A group or flock of ravens is formally known as an Unkindness. For centuries ravens have gotten a bad rap for being associated with dark happenings. Their propensity to eat other birds’ eggs, dead flesh of all kinds, and being mythological tricksters does not help their negative image. In contradiction to these negative traits, in many cultures, ravens symbolize rebirth, opportunity and survival. They are family birds that gather together to collect food in hard times. They console one another after fights and often express emotions and intelligence. They mimic human sounds as a parrot does. Like ourselves, they are complex, contradictory, and diverse creatures.
Floyd Cheung, Vice President, Office for Inclusion and Equity at Smith College recently shared the following words with his students:
“Part of living in a diverse community includes acknowledging the diversity within ourselves, for we contain multitudes. The poet Walt Whitman coined this phrase in his epic “Song of Myself,” in which he asked rhetorically,
‘Do I contradict myself?
Very well then, I contradict myself,
(I am large, I contain multitudes.)’
Each of us contains multitudes. We are more than our race, ethnicity, gender, sexuality, religion, class, age, size, political leaning, or disability. We are all of these identities at once, however visible or invisible any might be in a particular context.”
Cheung’s thought is reminiscent of T.S. Elliot’s writing, Old Possum’s Book of Practical Cats. Elliot tells us cats live on three levels: 1) the social level visible to all, 2) the personal level only revealed to the inner circle of close friends, and 3) the private level known only by the cat itself.
The complex, contradictory, and diverse life of Leonard Bernstein has recently been brought to light in Bradley Cooper’s film Maestro. Bernstein’s daughter, Jamie Bernstein, writes in her book, Famous Father Girl, about her mother, Felicia, and a scene that appears in the film:
“Another crucial section of my book made its way into Maestro—from the chapter where I describe my mother’s final days as she was dying from cancer…. I sat at my mother’s bedside, having what turned out to be our last real conversation. (Speaking to the complexity of life) My mother held my hand and said: ‘Remember, the most important thing is kindness. Kindness, kindness, kindness.”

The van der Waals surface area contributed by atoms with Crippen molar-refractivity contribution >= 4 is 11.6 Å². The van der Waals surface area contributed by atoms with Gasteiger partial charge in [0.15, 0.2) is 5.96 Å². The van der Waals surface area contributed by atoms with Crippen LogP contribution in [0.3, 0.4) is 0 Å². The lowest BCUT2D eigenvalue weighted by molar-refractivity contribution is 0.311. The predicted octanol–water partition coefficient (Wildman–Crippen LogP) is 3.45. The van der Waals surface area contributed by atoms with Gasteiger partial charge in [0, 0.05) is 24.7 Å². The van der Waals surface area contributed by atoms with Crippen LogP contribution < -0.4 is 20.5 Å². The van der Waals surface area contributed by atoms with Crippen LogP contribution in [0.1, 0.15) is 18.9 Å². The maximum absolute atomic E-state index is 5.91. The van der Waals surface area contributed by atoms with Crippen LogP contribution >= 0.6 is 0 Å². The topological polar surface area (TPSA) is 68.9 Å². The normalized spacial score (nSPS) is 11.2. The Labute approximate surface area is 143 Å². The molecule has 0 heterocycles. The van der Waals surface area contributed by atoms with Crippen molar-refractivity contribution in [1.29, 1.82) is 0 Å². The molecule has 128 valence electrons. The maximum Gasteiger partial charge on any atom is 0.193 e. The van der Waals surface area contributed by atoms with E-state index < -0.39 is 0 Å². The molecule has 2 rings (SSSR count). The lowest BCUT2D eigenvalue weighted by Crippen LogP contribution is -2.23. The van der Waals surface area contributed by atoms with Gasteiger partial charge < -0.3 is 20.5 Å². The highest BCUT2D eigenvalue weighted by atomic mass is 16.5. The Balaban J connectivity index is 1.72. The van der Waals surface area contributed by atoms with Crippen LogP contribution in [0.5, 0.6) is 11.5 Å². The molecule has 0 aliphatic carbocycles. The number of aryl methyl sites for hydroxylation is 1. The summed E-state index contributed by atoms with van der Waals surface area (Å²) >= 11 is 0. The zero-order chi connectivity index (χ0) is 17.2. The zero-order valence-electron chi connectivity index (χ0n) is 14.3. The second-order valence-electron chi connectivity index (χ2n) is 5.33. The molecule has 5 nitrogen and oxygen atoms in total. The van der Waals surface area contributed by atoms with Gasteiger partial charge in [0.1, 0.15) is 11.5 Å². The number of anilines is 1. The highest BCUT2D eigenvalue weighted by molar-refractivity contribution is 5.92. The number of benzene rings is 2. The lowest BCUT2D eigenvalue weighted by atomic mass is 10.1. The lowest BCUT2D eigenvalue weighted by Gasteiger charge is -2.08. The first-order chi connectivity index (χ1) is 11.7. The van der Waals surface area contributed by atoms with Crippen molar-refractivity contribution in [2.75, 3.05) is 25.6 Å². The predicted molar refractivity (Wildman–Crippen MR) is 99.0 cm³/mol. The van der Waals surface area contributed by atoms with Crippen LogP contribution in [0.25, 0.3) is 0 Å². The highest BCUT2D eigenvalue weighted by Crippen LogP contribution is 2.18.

There is a thread that we can choose to weave through all our different selves. It is the thread of kindness.
The quality of being friendly, generous, and considerate. Being selfless, caring, compassionate, and unconditionally kind. Like love, it takes practice to understand and feel it. We share love with others through kind acts such as a smile, a nice word, an unexpected deed, or a planned surprise.
As we age there is a growing awareness of the need to both give and receive kindness. Our lives are richer when we choose to be a person of kindness. The value of giving and receiving kindness is powerful when center stage in our lives. We can keep in touch with our peers, listen with understanding, and be open to the kindnesses extended to us. Acts of kindness can improve our physical and mental health and strengthen the bond between the giver and the receiver. Kindness counters stress by boosting hormones such as oxytocin, dopamine and serotonin, a neurotransmitter that regulates our moods.
Over time life can teach us that being kind is more important than being right.
I’ve learned that people will forget what you said, people will forget what you did, but people will never forget how you made them feel. – Maya Angelou
Regardless of the persona we display, these words ring true: “Remember, the most important thing is kindness. Kindness, kindness, kindness.”
Written by: Hartzell Cobbs
About the Author: With a sprinkling of exuberance and vitality, Dr. Cobbs is an accomplished author of three books and numerous articles published in different venues throughout his life. Dr. Cobbs’ first book, Thanatos and the Sage: A spiritual approach to aging (2008), offers a thought-provoking interpretation of the interplay between how to live life with meaningful intentions and the eventuality of coming to terms with death. His second book, RavenWind (2019) delves into the raven’s role as it relates to Native American myths, legends, and folktales and global history. His reflections on the spirituality of living and dying depicted in his books are threaded throughout the short essays posted on the website for “Smart Strategies for Successful Living” and in his latest book, The Moon at the Window: Senior Reflections.
Check out these heartfelt and inspirational books…
The Moon at the Window: Senior Reflections: CLICK HERE.
RavenWind: CLICK HERE.